Skip to main content

Natural Awakenings Boston

Canine Fitness Companions

May 28, 2014 02:19PM ● By Mike Harb

It is common for people that want to become healthier to get a dog to motivate them to be more active. Without its owner leading the way, a dog is confined to the home with little space or means for exercise. Most people are more likely to commit to an act when it benefits others, rather than just themselves, so new owners make it a top priority to take their dog for its daily walk because their dog relies on them for exercise.

In theory, dogs are a valid motivator for their owners to exercise more. Unfortunately, reality sets in, even for those who begin with the best of intentions. After a few months of top priority daily walks, the weather gets cold; work gets busy; social and family obligations take precedence. Household chores, cooking, cleaning and caring for kids reduce the number of long walks, and gradually they are replaced entirely with, “Come on Fido. Quickly! Do your business. Mommy is running late for work.”

As a result, the exact opposite of the intended goal is achieved. The dog is now part of the problem, rather than the solution. In addition to less regular, vigorous exercise for the owner, the dog also becomes lazy and overweight. Veterinarians everywhere are seeing this unfortunate growing trend. Dr. Catherine Cole of the Arlington Animal Clinic, in Arlington, states, “In 2006, the American Society of Nutrition published a paper stating that 40 percent of the canine population was overweight or obese. The most recent research shows that the numbers in the U.S. have increased to 54 percent. This increase is very alarming.”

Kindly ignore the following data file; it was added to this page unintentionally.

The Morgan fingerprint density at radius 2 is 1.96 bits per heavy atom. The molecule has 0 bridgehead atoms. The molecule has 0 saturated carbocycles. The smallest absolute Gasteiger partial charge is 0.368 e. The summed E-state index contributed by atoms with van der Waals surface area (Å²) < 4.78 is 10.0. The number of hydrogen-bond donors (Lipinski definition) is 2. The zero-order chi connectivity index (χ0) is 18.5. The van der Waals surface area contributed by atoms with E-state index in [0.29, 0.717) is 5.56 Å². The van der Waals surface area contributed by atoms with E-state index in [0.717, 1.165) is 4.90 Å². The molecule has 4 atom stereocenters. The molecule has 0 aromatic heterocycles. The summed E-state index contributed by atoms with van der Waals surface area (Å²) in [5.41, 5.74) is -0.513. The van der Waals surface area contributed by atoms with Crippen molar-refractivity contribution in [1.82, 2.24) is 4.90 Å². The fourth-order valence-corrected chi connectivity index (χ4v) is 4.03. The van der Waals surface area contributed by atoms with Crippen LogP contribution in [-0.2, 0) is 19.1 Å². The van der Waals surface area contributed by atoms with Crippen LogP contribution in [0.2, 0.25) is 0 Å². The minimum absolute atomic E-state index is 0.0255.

“My vet told me that my dog was overweight,” says Carla Scotto, an Arlington resident and nutritionist, “so I put her on a diet and started running with her. Ashley lost 20 pounds, she doesn’t get sick anymore, and she has her energy back. Now, I have to find ways to burn off her energy and it really does force me to stay active.”

Our modern lifestyles often make us lazy and inactive, and we sometimes drag our dogs down with us into obesity. Just like humans, dogs need to be active in order to lead healthy and happy lives. It’s time to get off the couch, get our dogs out of the crate and take them for walks. Even better, take them for a run or go on a hike. Play Frisbee or swim together. With so many dog-friendly activities available, there are no more excuses.

Mike Harb is a fitness trainer and owner of Fit Doggie and Me, a workout program for people to do with their dogs. For more information about the program or for private sessions, call 617-335-4903, email [email protected] or visit

Upcoming Events Near You
Current Digital Issue
2019 Healthy Living Profiles


Get to Know Groton Wellness
Health Brief Video
Global Brief Video